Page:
Graphene supercapacitors boost battery charge

Consumer devices may be getting smaller and smaller but the holy grail of ultra high density and speed batteries remains elusive.   Just take a look at the bulky and apparently slow charging battery of the new iPad 3.

However, researchers at UCLA reckon that a simple method of supercapacitor production could bring about incredibly powerful batteries in the future.

Supercapacitors are able to store much more energy than the ones found amongst the innards of computer circuitry.  

The benefits of supercapacitors are clear, with high charge and discharge rates meaning you wouldn’t have to spend days watching the battery icon on a device slowly fill, and charge cycles that don’t leave your battery gasping after a few months.

Unfortunately it has proved very difficult to create versions that have densities that would rival conventional batteries.

To do so requires electrodes in the battery with specific properties, such as extremely high conductivity.  This also means the necessity to provide more surface area than previous attempts at supercapacitors, which used carbon electrodes.

Rather ingeniously researchers at UCLA have managed to do this by producing electrodes using that most wonderful of materials, graphene, and a DVD optical drive.

Graphene has the inherent properties that suit the needs of highly conductive electrodes, and the atom thick material also benefits from a massive surface area.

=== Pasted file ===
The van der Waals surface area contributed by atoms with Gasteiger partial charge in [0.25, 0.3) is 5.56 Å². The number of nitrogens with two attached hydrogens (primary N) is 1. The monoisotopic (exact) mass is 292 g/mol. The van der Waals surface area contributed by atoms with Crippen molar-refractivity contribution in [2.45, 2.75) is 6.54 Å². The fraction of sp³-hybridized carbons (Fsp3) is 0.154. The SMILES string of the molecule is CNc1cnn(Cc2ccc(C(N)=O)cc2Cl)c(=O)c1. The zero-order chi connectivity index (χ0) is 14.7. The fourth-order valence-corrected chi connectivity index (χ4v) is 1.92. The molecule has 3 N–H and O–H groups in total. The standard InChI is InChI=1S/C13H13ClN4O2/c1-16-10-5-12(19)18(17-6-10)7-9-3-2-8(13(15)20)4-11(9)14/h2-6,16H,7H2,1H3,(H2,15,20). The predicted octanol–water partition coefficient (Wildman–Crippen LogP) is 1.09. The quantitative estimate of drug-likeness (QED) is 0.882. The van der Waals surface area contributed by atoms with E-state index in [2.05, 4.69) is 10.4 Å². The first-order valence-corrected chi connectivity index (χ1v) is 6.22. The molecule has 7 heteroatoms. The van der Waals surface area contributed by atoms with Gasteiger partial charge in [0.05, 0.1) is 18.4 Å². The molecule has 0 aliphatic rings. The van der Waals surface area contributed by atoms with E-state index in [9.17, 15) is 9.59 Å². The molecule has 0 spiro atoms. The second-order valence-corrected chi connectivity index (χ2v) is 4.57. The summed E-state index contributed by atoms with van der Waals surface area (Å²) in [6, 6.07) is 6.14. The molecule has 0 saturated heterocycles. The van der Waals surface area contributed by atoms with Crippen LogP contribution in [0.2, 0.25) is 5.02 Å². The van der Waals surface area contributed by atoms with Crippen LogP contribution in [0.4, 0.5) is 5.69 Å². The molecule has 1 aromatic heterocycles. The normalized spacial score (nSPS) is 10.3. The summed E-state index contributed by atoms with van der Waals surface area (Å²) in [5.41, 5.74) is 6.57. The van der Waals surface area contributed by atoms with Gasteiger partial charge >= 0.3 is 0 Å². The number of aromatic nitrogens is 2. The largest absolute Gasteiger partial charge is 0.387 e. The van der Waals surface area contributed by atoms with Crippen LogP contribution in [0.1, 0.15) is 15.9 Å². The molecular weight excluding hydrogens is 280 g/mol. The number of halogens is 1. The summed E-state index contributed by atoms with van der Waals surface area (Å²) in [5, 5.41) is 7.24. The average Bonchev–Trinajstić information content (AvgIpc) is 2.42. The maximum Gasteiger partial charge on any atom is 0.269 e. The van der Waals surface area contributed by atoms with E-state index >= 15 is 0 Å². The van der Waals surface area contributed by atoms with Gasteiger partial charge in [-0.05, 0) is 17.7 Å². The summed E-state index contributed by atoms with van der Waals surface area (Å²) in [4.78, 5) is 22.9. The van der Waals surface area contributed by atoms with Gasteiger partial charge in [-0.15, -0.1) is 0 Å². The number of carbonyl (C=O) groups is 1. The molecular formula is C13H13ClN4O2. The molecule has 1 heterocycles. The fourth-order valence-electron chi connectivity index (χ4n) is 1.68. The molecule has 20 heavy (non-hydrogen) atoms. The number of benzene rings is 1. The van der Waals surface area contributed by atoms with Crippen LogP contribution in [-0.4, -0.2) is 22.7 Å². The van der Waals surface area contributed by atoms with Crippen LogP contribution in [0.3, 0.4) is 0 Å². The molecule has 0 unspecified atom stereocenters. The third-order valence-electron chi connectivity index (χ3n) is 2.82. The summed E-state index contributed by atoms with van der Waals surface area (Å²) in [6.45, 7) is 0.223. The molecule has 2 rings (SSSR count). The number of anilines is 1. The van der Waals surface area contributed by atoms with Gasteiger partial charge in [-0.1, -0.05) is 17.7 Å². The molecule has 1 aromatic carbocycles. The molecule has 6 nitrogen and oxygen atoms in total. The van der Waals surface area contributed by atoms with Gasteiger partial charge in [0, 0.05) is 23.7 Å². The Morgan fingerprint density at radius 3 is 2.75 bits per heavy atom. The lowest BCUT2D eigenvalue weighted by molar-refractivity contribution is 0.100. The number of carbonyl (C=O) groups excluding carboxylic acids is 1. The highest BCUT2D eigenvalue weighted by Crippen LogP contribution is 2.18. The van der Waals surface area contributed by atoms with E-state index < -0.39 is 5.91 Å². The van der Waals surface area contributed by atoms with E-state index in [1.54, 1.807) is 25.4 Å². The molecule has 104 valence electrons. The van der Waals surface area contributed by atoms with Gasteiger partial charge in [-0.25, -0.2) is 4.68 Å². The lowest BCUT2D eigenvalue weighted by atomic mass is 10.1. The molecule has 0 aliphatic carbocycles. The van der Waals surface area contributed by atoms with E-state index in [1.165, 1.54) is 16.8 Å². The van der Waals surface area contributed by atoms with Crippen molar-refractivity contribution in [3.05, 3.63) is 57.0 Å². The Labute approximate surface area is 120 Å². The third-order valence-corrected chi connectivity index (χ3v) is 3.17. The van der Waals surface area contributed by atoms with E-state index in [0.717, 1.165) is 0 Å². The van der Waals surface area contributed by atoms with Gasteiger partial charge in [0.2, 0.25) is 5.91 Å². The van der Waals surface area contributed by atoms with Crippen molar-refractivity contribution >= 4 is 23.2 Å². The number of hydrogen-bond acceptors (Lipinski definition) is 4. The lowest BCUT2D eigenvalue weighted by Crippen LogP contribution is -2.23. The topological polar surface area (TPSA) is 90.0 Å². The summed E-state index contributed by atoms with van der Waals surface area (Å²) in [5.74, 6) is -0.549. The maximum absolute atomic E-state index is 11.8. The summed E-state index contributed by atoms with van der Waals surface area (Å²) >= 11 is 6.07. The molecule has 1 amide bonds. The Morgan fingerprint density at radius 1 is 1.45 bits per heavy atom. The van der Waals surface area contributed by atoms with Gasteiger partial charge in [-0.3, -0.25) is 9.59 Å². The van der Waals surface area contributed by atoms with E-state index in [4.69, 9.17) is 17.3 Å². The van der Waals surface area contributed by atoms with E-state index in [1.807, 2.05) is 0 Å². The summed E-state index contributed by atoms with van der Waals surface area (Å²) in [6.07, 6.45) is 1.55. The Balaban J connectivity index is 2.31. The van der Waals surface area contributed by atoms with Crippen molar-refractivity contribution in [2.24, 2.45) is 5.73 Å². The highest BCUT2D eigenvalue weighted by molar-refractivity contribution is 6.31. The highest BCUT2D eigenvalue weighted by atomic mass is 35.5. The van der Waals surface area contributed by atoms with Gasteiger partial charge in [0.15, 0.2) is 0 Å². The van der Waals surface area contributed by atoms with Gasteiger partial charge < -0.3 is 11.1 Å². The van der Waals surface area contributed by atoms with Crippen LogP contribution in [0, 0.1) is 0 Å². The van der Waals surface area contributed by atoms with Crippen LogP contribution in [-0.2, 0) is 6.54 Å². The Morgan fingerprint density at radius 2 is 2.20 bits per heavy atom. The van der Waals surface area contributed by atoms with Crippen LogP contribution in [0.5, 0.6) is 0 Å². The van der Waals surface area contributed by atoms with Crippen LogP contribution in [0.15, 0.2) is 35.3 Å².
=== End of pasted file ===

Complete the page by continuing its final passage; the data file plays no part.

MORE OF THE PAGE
What the researchers have managed to do is produce the graphene electrode simply using DVD disk-coating techniques.  A film of graphite oxide is put onto a disk inside a LightScribe DVD drive, and is laser-scribed to produce the electrodes.

Although this may sound like a rather DIY method, it is still arguably more advanced than the Blue Peter-esque graphene sticky-tape production methods made famous by two Manchester Uni professors.

According to tests undertaken by the researchers, the resultant electrodes work well and maintain ”excellent electrochemical attributes under high mechanical stress”.

This means that they are able to hold easily as much charge as conventional batteries, while charging up ”a hundred to a thousand times faster”.

Furthermore, unlike other forms of supercapcitor the laser-scribed graphene version also allows for flexible electronics.  The researchers apparently put the graphene electrodes under constant strees, but they worked fine, giving ”promise for high power, flexible electronics” in future.